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BackTable / OBGYN / Podcast / Episode #38

Painful Bladder Syndrome

with Dr. Jocelyn Fitzgerald

In this episode, hosts Dr. Mark Hoffman and Dr. Amy Park invite Dr. Jocelyn Fitzgerald to discuss the relationships among chronic inflammatory pelvic diseases, focusing on painful bladder syndrome / interstitial cystitis (IC) and endometriosis. Dr. Fitzgerald is a urogynecologist at Magee Women’s Hospital in Pittsburgh, PA.

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Painful Bladder Syndrome with Dr. Jocelyn Fitzgerald on the BackTable OBGYN Podcast)
Ep 38 Painful Bladder Syndrome with Dr. Jocelyn Fitzgerald
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BackTable, LLC (Producer). (2023, November 9). Ep. 38 – Painful Bladder Syndrome [Audio podcast]. Retrieved from https://www.backtable.com

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Podcast Contributors

Dr. Jocelyn Fitzgerald discusses Painful Bladder Syndrome on the BackTable 38 Podcast

Dr. Jocelyn Fitzgerald

Dr. Jocelyn Fitzgerald is a urogynecologist and pelvic reconstructive surgeon and an assistant professor at University of Pittsburgh Medical Center in Pennsylvania.

Dr. Amy Park discusses Painful Bladder Syndrome on the BackTable 38 Podcast

Dr. Amy Park

Dr. Amy Park is the Section Head of Female Pelvic Medicine & Reconstructive Surgery at the Cleveland Clinic, and a co-host of the BackTable OBGYN Podcast.

Dr. Mark Hoffman discusses Painful Bladder Syndrome on the BackTable 38 Podcast

Dr. Mark Hoffman

Dr. Mark Hoffman is a minimally invasive gynecologic surgeon at the University of Kentucky.

Synopsis

The episode begins with Dr. Fitzgerald describing her pathway into urogynecology, including training with MIGS physicians. This allowed her to make the connection between many young, reproductive-aged women with painful urination who also have endometriosis. She then goes into how to define IC, which can be difficult. Officially, it is bothersome urinary symptoms lasting more than 6 weeks without other identifiable causes. It is almost always a diagnosis of exclusion after negative urine cultures and other tests. Cystoscopy is no longer needed for diagnosis as it is often normal. However, the best understood phenotype of IC is bladder-centric IC, and these have Hunter lesions seen with cystoscopy. This type responds very well to fulguration, Kenalog, or steroid injections with 85% of patients experiencing improvement.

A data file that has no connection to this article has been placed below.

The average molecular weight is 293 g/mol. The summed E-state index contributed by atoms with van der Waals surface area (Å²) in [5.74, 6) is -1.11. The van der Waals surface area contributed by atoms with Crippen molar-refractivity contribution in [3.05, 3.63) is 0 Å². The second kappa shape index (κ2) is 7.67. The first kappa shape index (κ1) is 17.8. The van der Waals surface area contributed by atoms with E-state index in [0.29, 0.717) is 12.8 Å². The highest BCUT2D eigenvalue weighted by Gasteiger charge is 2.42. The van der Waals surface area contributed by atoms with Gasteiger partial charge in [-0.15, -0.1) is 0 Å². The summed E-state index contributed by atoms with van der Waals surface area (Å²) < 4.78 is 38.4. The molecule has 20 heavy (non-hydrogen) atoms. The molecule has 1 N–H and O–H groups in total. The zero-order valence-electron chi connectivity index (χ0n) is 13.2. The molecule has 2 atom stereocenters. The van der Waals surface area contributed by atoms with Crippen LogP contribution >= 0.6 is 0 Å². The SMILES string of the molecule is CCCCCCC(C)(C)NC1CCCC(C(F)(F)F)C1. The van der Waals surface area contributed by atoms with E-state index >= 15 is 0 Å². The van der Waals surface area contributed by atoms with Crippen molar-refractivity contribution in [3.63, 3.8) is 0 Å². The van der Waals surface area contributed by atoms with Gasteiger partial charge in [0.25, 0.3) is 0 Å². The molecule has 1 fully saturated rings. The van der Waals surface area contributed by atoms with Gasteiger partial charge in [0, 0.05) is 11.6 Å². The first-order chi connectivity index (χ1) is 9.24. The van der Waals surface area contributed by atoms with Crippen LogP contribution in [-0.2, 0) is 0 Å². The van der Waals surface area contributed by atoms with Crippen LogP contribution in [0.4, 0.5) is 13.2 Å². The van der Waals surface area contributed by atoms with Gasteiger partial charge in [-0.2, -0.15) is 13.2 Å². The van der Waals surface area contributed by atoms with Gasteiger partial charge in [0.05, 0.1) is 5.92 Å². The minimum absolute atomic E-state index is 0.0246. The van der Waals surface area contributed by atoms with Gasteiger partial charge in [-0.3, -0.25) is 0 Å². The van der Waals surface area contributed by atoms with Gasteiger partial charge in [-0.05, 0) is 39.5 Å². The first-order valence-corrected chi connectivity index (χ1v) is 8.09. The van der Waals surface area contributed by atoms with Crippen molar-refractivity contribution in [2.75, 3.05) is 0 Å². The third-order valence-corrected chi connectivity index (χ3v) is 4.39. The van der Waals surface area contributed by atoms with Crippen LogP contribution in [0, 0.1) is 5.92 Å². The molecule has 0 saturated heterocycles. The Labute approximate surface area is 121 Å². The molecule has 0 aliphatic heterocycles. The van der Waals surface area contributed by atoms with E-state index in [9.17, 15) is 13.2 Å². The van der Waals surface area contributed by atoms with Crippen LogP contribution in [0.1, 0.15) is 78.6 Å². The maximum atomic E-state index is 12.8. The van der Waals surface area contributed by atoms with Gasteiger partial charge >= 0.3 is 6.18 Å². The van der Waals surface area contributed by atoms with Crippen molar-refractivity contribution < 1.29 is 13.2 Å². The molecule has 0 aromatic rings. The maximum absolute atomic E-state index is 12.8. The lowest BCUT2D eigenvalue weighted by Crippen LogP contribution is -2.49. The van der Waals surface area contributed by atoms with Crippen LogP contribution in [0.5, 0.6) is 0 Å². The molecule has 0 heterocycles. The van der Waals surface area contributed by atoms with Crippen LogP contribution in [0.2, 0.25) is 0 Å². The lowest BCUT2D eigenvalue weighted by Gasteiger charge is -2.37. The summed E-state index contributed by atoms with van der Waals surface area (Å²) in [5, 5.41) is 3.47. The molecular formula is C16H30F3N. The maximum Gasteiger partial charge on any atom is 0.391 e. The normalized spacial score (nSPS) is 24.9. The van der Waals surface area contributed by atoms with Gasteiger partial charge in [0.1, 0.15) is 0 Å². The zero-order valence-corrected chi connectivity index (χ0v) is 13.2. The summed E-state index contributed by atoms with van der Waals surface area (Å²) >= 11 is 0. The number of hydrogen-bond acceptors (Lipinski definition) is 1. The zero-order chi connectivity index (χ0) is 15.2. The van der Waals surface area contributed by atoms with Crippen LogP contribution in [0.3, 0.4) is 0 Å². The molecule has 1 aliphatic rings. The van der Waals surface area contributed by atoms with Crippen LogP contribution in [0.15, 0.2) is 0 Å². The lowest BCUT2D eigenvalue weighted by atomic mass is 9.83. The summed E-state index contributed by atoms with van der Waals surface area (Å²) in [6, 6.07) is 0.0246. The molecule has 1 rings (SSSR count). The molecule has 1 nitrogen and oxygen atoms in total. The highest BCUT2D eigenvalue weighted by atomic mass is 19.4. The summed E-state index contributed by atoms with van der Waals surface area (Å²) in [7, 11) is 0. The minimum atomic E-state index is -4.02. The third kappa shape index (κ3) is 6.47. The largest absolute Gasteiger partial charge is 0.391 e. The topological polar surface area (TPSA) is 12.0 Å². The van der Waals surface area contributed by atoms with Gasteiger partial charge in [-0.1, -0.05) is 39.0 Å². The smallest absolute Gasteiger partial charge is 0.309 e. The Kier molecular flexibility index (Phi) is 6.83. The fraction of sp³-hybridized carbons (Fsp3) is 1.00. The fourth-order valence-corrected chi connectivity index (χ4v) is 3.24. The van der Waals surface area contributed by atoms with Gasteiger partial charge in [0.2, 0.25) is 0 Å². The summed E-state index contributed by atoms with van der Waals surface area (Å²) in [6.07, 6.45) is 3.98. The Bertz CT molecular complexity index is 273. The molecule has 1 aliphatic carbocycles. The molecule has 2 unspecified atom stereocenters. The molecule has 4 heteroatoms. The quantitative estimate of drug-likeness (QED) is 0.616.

Dr. Fitzgerald further discusses treatments for IC. Behavior modification is essential, and she advises that patients avoid alcohol, coffee, tea, soda, spicy things, acidic things, and any other dietary triggers. She is also doing trials of giving patients an “IC bundle” which includes neurogenic medications like amitriptyline or gabapentin, vaginal estrogen, scheduled Pyridium, Hiprex, and aloe vera tablets. For some patients, she offers bladder instillations (comprised of heparin, lidocaine, bicarbonate, kenalog, +/- gentamicin), pelvic floor injections of bupivacaine and kenalog, and pelvic floor PT.

Next, Dr. Fitzgerald discusses the basic science research she has done that connects pain pathways throughout the pelvis. Chronic pelvic inflammatory disorders cross-talk through central sensitization. The lumbosacral plexus nerve roots receive pain signals from the bladder, colon, and other pelvic organs, explaining the relationship between IBS, endometriosis, and IC. The pathways are well understood, but we don’t yet know how to reverse central sensitization.

Finally, Dr. Fitzgerald ends by describing the multidisciplinary clinic for endometriosis at Pittsburgh: MIGS, urogynecologists, pelvic floor PT, and behavioral health teams all work together to care for these complex patients holistically. She stresses the importance of teamwork and great administrators who have made this happen. She finishes by discussing how researching more about mast cells, especially through COVID patients, can help us learn more about these chronic inflammatory disorders of the pelvis.

Resources

Fitzgerald JJ, Ustinova E, Koronowski KB, de Groat WC, Pezzone MA. Evidence for the role of mast cells in colon-bladder cross organ sensitization. Auton Neurosci. 2013 Jan;173(1-2):6-13. doi: 10.1016/j.autneu.2012.09.002. Epub 2012 Nov 24. PMID: 23182915; PMCID: PMC3715122.

AUA Guidelines for Diagnosis and Treatment of IC:
https://www.auanet.org/guidelines-and-quality/guidelines/diagnosis-and-treatment-interstitial-of-cystitis/bladder-pain-syndrome-(2022)

Transcript Preview

[Dr. Jocelyn Fitzgerald]
I really do think I am trying very hard to create a paradigm shift. I use social media a lot for how people think about IC, painful bladder syndrome. I really truly believe in my heart of hearts that, especially in young reproductive-aged women and probably a little bit postmenopausal women, that's a little bit of a discussion for another day. When you have that "recurrent UTI" patient with negative cultures, IC symptoms, all this other pelvic pain. They're usually in their 20s, usually have seen a bajillion doctors by the time they get to you. I'd say 85% of those patients have endometriosis. That's really like the root of their bladder pain is neurogenic inflammation that is sensitizing their bladder afferents. That's what all the basic science shows is often the pathophysiology of that.

Disclaimer: The Materials available on BackTable.com are for informational and educational purposes only and are not a substitute for the professional judgment of a healthcare professional in diagnosing and treating patients. The opinions expressed by participants of the BackTable Podcast belong solely to the participants, and do not necessarily reflect the views of BackTable.

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